Nice job at the Tang yesterday. Tomorrow we turn to the question of literary rewriting with the work of Kenneth Goldsmith — as I mentioned, we’re only reading a selection of what’s in the packet: an excerpt from his work Day, the introduction to his book Uncreative Writing, two pieces from Seven American Deaths and Disasters, and Brian Droitcour’s article on him.
As you’ll see when you start reading Goldsmith’s work, it doesn’t necessarily lend itself to specific passage quotation. So for this blog post, you should post three generative questions about this material by class time tomorrow — open-ended things that will help us to engage and interrogate what Goldsmith is doing, and to set it in the context of the rest of our course material. While you don’t need to quote or cite directly in your questions, they should be closely and specifically informed by the readings and the issues they raise. See you tomorrow!
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Here’s a thread for our preparation for talking with filmmaker Eric Fleischauer in Friday’s class. As a reminder, alongside the film you should read the article by Miltner and Highfield in the packet and this Teen Vogue article on reaction gifs and digital blackface. Then you should post at least two questions (or clusters of questions) before our discussion Friday: one question should be for Fleischauer himself, since we’ll do some Q and A time with him– it can be about his process, his work, the film, his views, etc. The other should be a generative question or set of questions that we can take up with him in response to his film, these readings, and the gif as an appropriative unit of digital culture. See you all soon!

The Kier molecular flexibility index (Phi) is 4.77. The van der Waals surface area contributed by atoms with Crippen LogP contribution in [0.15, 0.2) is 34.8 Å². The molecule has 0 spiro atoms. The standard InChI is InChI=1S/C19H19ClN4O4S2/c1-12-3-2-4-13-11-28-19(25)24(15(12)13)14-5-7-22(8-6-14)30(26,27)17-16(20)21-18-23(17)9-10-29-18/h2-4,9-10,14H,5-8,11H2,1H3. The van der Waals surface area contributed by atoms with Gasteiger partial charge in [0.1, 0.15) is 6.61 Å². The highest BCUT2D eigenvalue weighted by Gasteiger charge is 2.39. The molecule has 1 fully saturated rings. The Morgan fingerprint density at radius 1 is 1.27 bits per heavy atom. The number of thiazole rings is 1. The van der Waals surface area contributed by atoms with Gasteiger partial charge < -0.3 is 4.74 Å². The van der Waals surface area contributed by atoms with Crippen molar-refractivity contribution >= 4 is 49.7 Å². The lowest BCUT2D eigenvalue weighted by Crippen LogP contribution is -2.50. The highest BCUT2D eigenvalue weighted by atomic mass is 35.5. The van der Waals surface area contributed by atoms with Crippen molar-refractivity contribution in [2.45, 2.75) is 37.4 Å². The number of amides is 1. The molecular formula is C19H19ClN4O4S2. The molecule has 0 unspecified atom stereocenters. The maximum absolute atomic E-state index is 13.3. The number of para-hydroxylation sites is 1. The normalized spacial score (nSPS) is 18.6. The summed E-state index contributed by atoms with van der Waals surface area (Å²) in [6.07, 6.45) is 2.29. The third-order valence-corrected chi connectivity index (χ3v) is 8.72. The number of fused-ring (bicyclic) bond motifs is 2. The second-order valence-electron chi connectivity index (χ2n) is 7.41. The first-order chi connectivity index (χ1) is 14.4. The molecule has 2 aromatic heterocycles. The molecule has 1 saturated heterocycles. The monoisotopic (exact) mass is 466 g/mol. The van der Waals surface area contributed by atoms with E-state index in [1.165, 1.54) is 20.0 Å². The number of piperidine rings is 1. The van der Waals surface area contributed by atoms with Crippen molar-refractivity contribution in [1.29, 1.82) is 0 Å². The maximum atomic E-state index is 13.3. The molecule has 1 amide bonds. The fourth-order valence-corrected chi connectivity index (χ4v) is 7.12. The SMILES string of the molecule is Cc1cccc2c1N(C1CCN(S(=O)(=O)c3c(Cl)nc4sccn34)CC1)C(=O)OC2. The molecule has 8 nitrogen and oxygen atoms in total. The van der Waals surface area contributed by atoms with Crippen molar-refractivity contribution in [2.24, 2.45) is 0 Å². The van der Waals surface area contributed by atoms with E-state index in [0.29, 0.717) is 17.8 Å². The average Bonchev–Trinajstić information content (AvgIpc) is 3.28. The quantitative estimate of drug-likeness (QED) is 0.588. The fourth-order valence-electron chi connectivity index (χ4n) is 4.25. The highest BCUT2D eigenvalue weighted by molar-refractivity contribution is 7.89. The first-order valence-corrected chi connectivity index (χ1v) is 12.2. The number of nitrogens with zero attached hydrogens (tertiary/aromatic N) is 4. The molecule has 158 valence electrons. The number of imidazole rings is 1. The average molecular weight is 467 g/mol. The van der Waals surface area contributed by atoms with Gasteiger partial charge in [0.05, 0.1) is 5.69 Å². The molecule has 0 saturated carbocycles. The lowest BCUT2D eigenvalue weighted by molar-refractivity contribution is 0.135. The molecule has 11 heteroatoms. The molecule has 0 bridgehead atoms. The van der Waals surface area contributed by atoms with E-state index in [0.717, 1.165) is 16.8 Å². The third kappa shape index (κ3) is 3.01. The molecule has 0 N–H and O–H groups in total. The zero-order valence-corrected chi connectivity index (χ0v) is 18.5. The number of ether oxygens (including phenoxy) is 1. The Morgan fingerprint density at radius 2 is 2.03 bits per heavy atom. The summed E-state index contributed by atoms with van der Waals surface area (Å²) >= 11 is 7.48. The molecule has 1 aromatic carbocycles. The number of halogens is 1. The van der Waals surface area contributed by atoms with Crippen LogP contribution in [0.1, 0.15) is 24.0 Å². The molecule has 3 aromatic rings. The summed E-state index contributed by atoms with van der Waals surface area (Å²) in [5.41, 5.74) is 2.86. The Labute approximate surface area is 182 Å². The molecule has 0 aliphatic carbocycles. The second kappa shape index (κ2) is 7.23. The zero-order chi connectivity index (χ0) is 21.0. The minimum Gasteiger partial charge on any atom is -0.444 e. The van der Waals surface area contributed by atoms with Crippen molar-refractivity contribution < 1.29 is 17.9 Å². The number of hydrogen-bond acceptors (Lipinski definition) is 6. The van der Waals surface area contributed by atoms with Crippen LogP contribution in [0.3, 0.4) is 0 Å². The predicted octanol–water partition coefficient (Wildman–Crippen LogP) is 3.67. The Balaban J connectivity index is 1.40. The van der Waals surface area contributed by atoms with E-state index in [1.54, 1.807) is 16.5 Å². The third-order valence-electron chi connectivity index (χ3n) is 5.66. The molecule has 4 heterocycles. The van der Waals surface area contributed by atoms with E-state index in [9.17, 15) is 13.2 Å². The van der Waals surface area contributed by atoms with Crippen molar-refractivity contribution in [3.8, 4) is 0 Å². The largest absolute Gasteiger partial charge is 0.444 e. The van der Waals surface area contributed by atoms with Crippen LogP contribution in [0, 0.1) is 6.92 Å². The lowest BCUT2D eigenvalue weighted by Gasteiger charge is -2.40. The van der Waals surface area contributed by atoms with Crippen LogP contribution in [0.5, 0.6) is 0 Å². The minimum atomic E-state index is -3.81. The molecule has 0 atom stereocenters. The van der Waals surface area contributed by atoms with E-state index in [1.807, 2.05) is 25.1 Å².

This Wednesday we move from the aesthetics of the swede to another form of remaking and reenactment, one that we might call (as Legault does) translation, or transcription, or something along those lines — these rewritings of Dickinson and Melville take us back to literature as a specific genre, and raise questions of how writing fits into the practice of remaking in relation to authorship, visuality, language, and more.
So part of our work with this material will be to figure out what rewriting (or at least this specific kind of rewriting) does — what kinds of material and linguistic departures do these translated versions make from their original, and what’s important about those? What’s added, lost, distorted, or otherwise altered in these processes, and what does that tell us about the originals? What does it mean to translate these authors — two of the most famous in all of American literature — this way?
You’re free to take up these and/or related issues in whatever way makes sense to you — just make sure that you pursue your thinking through some quotation and close analysis of both translated versions, so you have a chance to think about what they’re each doing.
Reminder: Your writing should go in the comments section for this post — click on the link near the top of this post where it says “Leave a Comment.” It should be at least 300 words, and is due by midnight Tuesday, November 15. If you have any questions, let me know via email.
We don’t have a printed text to draw from for Be Kind Rewind, so rather than our usual passages for Friday, you should instead post at least three themes or generative questions in relation to the film that we haven’t yet discussed by class time — the question of race and cultural appropriation is certainly one thing we didn’t get to today that we’ll discuss Friday, but there’s lots more as well, so try to think of other new things. See you all Friday!